90068    10.2893  2183      3.0862  gcc_base.none            compute_transp 
54038     6.1733  308       0.4354  gcc_base.none            single_set_2 
32660     3.7311  2006      2.8359  gcc_base.none            delete_null_pointer_checks 
26352     3.0104  1498      2.1178  gcc_base.none            note_stores 
21306     2.4340  1950      2.7568  vmlinux                  .pseries_dedicated_idle_sl\
                                                             eep 
18059     2.0631  9186     12.9865  libc-2.13.so             memset 
15867     1.8126  659       0.9316  gcc_base.none            init_alias_analysis

Another interesting set of performance counters to observe is the access pressure over the cache, both L2 and L3. The following example uses perf to profile the SPECcpu2006 483.xalancbmk component (see Resources) that is built using RHEL6.2 Linux system GCC. This component uses memory allocation routines heavily so expect a lot of pressure on the memory subsystem. To accomplish this, watch the following counters in Table 4 with OProfile:

Table 4. POWER7 cache/memory access counters
CounterDescription
PM_DATA_FROM_L2The processor's Data Cache was reloaded from the local L2 due to a demand load
PM_DATA_FROM_L3The processor's Data Cache was reloaded from the local L3 due to a demand load
PM_DATA_FROM_LMEMThe processor's Data Cache was reloaded from memory attached to the same module this processor is located on
PM_DATA_FROM_RMEMThe processor's Data Cache was reloaded from memory attached to a different module than this processor is located on

The profile output shows the following:

Listing 8. Output from 'opreport -' for 489.Xalancbmk benchmark (counter PM_DATA_FROM_L2_GRP91 and PM_DATA_FROM_L3_GRP91)
CPU: ppc64 POWER7, speed 3550 MHz (estimated) 
Counted PM_DATA_FROM_L2_GRP91 events ((Group 91 pm_dsource1) The processor's Data Cache
was reloaded from the local L2 due to a demand load.) with a unit mask of 0x00 (No unit
 mask) count 1000 
Counted PM_DATA_FROM_L3_GRP91 events ((Group 91 pm_dsource1) The processor's Data Cache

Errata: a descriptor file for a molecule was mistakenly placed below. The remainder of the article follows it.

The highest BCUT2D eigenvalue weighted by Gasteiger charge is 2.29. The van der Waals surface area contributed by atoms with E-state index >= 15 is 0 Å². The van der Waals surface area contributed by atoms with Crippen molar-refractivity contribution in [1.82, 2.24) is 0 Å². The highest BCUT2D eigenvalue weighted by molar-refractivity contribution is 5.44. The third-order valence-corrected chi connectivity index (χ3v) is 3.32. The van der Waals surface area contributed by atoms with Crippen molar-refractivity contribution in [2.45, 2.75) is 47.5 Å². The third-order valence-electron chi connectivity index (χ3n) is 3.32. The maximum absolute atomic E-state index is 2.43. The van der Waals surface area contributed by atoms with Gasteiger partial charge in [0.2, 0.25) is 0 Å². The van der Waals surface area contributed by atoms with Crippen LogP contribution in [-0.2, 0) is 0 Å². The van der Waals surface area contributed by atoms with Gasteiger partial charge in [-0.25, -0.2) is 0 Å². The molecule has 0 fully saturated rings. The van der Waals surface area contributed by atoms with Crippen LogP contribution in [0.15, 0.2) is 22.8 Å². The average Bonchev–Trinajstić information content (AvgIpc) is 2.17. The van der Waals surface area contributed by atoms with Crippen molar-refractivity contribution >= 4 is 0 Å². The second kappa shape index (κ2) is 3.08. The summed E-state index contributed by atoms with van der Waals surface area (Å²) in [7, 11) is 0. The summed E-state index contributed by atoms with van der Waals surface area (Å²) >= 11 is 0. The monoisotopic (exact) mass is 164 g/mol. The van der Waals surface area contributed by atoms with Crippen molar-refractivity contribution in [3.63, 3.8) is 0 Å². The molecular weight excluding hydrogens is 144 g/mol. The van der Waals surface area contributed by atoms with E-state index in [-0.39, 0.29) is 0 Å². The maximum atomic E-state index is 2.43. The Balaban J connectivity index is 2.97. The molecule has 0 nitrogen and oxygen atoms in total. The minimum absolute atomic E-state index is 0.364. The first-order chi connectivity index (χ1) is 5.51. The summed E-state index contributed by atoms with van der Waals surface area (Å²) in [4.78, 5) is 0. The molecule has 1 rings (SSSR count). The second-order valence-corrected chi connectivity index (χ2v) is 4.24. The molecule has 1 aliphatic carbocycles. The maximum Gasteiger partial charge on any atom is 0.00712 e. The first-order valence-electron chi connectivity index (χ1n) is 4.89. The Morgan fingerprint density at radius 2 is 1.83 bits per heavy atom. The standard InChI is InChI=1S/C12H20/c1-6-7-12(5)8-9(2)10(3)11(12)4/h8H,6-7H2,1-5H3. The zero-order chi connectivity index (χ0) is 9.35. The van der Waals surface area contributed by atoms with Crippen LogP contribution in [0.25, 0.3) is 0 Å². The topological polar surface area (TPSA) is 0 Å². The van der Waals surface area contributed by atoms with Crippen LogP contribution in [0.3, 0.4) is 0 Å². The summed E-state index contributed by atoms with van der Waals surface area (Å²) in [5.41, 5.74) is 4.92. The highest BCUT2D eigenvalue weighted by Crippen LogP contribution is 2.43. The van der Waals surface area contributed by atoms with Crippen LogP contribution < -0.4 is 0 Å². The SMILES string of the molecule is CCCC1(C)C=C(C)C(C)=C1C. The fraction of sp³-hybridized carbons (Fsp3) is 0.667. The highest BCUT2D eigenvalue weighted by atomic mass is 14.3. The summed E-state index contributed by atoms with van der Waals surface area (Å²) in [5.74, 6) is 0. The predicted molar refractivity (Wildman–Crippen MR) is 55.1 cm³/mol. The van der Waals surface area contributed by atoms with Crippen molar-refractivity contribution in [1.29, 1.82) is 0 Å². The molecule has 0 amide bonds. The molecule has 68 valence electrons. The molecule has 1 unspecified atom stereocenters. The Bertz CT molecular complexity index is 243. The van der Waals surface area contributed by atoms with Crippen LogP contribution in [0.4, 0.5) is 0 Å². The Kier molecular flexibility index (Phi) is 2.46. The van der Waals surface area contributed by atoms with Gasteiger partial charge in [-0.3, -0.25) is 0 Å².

was reloaded from the local L3 due to a demand load.) with a unit mask of 0x00 (No unit
 mask) count 1000 
samples  %        samples  %        image name     app name       symbol name 
767827   25.5750  7581      0.2525  gcc_base.none  gcc_base.none  bitmap_element_allocate
377138   12.5618  8341      0.2778  gcc_base.none  gcc_base.none  bitmap_operation 
93334     3.1088  3160      0.1052  gcc_base.none  gcc_base.none  bitmap_bit_p 
70278     2.3408  5913      0.1969  libc-2.13.so   libc-2.13.so   _int_free 
56851     1.8936  22874     0.7618  oprofile       oprofile       /oprofile 
47570     1.5845  2881      0.0959  gcc_base.none  gcc_base.none  rehash_using_reg 
41441     1.3803  8532      0.2841  libc-2.13.so   libc-2.13.so   _int_malloc
Listing 9. Output from 'opreport -' for 489.Xalancbmk benchmark (counter PM_DATA_FROM_LMEM_GRP91 and PM_DATA_FROM_RMEM_GRP91)
Counted PM_DATA_FROM_LMEM_GRP91 events ((Group 91 pm_dsource1) The processor's Data Cache
was reloaded from memory attached to the same module this proccessor is located on.) with
 a unit mask of 0x00 (No unit mask) count 1000 
Counted PM_DATA_FROM_RMEM_GRP91 events ((Group 91 pm_dsource1) The processor's Data Cache
 was reloaded from memory attached to a different module than this proccessor is located 
on.) with a unit mask of 0x00 (No unit mask) count 1000
samples  %        samples  %        image name     app name       symbol name 
1605      0.3344  0              0  gcc_base.none  gcc_base.none  bitmap_element_allocate
1778      0.3704  0              0  gcc_base.none  gcc_base.none  bitmap_operation 
1231      0.2564  0              0  gcc_base.none  gcc_base.none  bitmap_bit_p 
205       0.0427  0              0  libc-2.13.so   libc-2.13.so   _int_free 
583       0.1215  327      100.000  oprofile       oprofile       /oprofile